It's Time for a Little 401(k) Spring Cleaning

Now's the time when you're likely tidying up the garage, paring down your closet and dusting off the attic shelves. While you're at it, don't forget to clean up one of your most important assets -- your workplace 401(k) plan.
05/01/2014 11:55 am ET Updated Jul 01, 2014

Now's the time when you're likely tidying up the garage, paring down your closet and dusting off the attic shelves. While you're at it, don't forget to clean up one of your most important assets -- your workplace 401(k) plan. Throw away the notion of "set it and forget it," and take a few moments this spring to get your financial house in order. Here are a few tips to get your 401(k) in tip-top shape:

1) Put old 401(k)s in their proper place. If you're like many Americans, you might have money in a 401(k) from a previous job. There are a few options available for dealing with old 401(k)s, and what's best will depend on your unique situation.

  • The first option is to leave the money in the old plan. It may continue to grow in line with how you have it invested, but you'll no longer be contributing to it and you might also pay less attention to things like asset allocation, which should be adjusted over time.

  • Second, you can roll over your vested balance from an old plan into an individual retirement account (IRA), which allows you to keep retirement assets invested in a tax deferred account. This option -- chosen by 40 percent of workers, according to the Employee Benefits Research Institute (EBRI)* -- has some distinct advantages. An IRA generally offers greater investment flexibility than a 401(k), which is usually limited to a core lineup of investment choices selected by your former employer, and it can provide greater flexibility when you're ready to start receiving retirement income. However, there may be fees for opening and maintaining an IRA.
  • Third, you can transfer your old 401(k) assets into your current workplace plan. About 24 percent of workers go this route, according to EBRI. Some of the advantages include the ability to avoid certain taxes and potential penalties associated with a distribution, and the simplicity of having your retirement savings consolidated into one account. With a 401(k) rather than an IRA, you could also have greater access to lower priced investments that are more commonly available to investors in larger workplace retirement plans than to individuals.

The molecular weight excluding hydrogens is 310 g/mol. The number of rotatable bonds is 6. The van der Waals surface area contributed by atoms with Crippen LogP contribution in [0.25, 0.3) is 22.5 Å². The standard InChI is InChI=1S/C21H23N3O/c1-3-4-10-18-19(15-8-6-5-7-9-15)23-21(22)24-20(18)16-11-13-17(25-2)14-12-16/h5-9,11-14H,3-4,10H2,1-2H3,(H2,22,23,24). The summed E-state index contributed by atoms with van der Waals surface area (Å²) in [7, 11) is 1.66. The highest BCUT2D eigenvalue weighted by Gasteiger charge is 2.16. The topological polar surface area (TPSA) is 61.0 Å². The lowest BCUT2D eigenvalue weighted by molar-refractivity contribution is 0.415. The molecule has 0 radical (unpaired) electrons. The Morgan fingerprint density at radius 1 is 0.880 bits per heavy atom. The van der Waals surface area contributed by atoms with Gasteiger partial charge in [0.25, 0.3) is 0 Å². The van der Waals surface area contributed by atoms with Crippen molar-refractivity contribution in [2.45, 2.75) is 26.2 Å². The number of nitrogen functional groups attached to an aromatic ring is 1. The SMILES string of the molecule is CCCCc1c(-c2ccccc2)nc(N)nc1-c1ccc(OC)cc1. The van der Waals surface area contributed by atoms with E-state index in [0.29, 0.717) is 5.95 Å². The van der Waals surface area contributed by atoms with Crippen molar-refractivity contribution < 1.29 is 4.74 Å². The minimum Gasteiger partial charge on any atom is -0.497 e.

• Your last option is to take a cash distribution, but I don't recommend it because there are significant downsides, including possible hefty tax penalties. Also, once money is out of a retirement plan, you're missing out on the potential benefit of compounding that's inherent in tax-deferred savings plans. Remember, this money is for your retirement.
  • Prior to making a decision, be sure to consider factors such as fees, available investment options, distribution options, legal and creditor protections, the availability of loan provisions, tax treatment, and other concerns specific to your individual circumstances.

    2) Restore balance. Over time, swings in the markets may leave your 401(k) asset allocation out of whack. For example, last year's market spikes may have skewed your allocations as stocks likely outperformed bonds and other kinds of investments in your portfolio. This is a great time to check that you've still got the right mix of asset classes to give you the balance of growth and risk tolerance appropriate to your situation. Some plans offer tools that will automatically rebalance your account. If advice is available as part of your plan, a financial professional can help you understand what makes the most sense for you.

    3) New season, new beneficiaries. Spring is all about new beginnings. If you've recently experienced a major life change, such as the birth of a child, a marriage, or a divorce, take a moment to review and adjust your 401(k) plan's beneficiary designations to ensure they're in line with your current situation. If you're married, your spouse automatically gets the money unless he or she waives that legal right.

    4) Brush up on fees. Thanks to government regulations introduced a couple of years ago, all 401(k) participants receive a statement outlining the fees associated with the funds in their plan. While you're cleaning up your 401(k) act, review your investment options and look for those with lower operating expenses. Many plans now offer index funds, which are often less expensive than actively-managed funds.

    5) Spruce up your contributions. While I always advise that 401(k) participants contribute at least enough to take full advantage of any employer match, I would also suggest increasing your contribution level to get as close to the federal maximum as your financial situation allows. By law, you can sock away up to $17,500 in your 401(k) per year, or more in catch-up contributions if you're approaching retirement age. If you've recently gotten a raise, or if you can cut back on expenses in another area of your life, consider upping your contribution percentage to get closer to that max amount. Thanks to the power of compounding, a few thousand dollars now might translate into tens of thousands of additional dollars in retirement.

    I hope you're feeling inspired to shake the cobwebs of your 401(k) plan. By taking a few proactive steps this season, you could be on a clearer path to a comfortable retirement.

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